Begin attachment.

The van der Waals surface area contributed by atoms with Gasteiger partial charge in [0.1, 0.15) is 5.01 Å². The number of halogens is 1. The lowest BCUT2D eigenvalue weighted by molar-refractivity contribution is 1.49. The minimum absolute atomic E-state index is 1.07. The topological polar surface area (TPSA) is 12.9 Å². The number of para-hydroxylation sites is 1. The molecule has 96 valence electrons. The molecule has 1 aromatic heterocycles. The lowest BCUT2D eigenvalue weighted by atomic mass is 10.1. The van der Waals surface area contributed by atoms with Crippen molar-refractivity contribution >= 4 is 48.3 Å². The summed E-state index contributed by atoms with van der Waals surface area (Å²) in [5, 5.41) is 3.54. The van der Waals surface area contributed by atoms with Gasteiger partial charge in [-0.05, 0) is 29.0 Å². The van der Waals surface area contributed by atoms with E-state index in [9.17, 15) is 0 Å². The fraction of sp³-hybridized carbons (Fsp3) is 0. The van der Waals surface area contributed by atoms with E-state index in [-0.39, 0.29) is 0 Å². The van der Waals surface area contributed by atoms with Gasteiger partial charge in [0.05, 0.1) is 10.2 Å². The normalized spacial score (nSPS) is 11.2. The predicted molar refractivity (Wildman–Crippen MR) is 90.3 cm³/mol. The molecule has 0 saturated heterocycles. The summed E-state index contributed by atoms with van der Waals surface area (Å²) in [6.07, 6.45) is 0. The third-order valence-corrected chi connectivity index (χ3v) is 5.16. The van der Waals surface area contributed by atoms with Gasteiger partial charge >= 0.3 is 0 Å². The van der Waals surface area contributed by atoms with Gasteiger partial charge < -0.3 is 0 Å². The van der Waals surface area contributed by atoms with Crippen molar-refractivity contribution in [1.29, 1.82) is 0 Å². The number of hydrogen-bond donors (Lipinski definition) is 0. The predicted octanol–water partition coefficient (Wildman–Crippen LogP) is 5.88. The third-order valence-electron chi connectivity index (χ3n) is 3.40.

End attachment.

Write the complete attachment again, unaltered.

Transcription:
The van der Waals surface area contributed by atoms with Gasteiger partial charge in [0.1, 0.15) is 5.01 Å². The number of halogens is 1. The lowest BCUT2D eigenvalue weighted by molar-refractivity contribution is 1.49. The minimum absolute atomic E-state index is 1.07. The topological polar surface area (TPSA) is 12.9 Å². The number of para-hydroxylation sites is 1. The molecule has 96 valence electrons. The molecule has 1 aromatic heterocycles. The lowest BCUT2D eigenvalue weighted by atomic mass is 10.1. The van der Waals surface area contributed by atoms with Crippen molar-refractivity contribution >= 4 is 48.3 Å². The summed E-state index contributed by atoms with van der Waals surface area (Å²) in [5, 5.41) is 3.54. The van der Waals surface area contributed by atoms with Gasteiger partial charge in [-0.05, 0) is 29.0 Å². The van der Waals surface area contributed by atoms with E-state index in [9.17, 15) is 0 Å². The fraction of sp³-hybridized carbons (Fsp3) is 0. The van der Waals surface area contributed by atoms with E-state index in [-0.39, 0.29) is 0 Å². The van der Waals surface area contributed by atoms with Gasteiger partial charge in [0.05, 0.1) is 10.2 Å². The normalized spacial score (nSPS) is 11.2. The predicted molar refractivity (Wildman–Crippen MR) is 90.3 cm³/mol. The molecule has 0 saturated heterocycles. The summed E-state index contributed by atoms with van der Waals surface area (Å²) in [6.07, 6.45) is 0. The third-order valence-corrected chi connectivity index (χ3v) is 5.16. The van der Waals surface area contributed by atoms with Gasteiger partial charge >= 0.3 is 0 Å². The van der Waals surface area contributed by atoms with Gasteiger partial charge < -0.3 is 0 Å². The van der Waals surface area contributed by atoms with Crippen molar-refractivity contribution in [1.29, 1.82) is 0 Å². The number of hydrogen-bond donors (Lipinski definition) is 0. The predicted octanol–water partition coefficient (Wildman–Crippen LogP) is 5.88. The third-order valence-electron chi connectivity index (χ3n) is 3.40.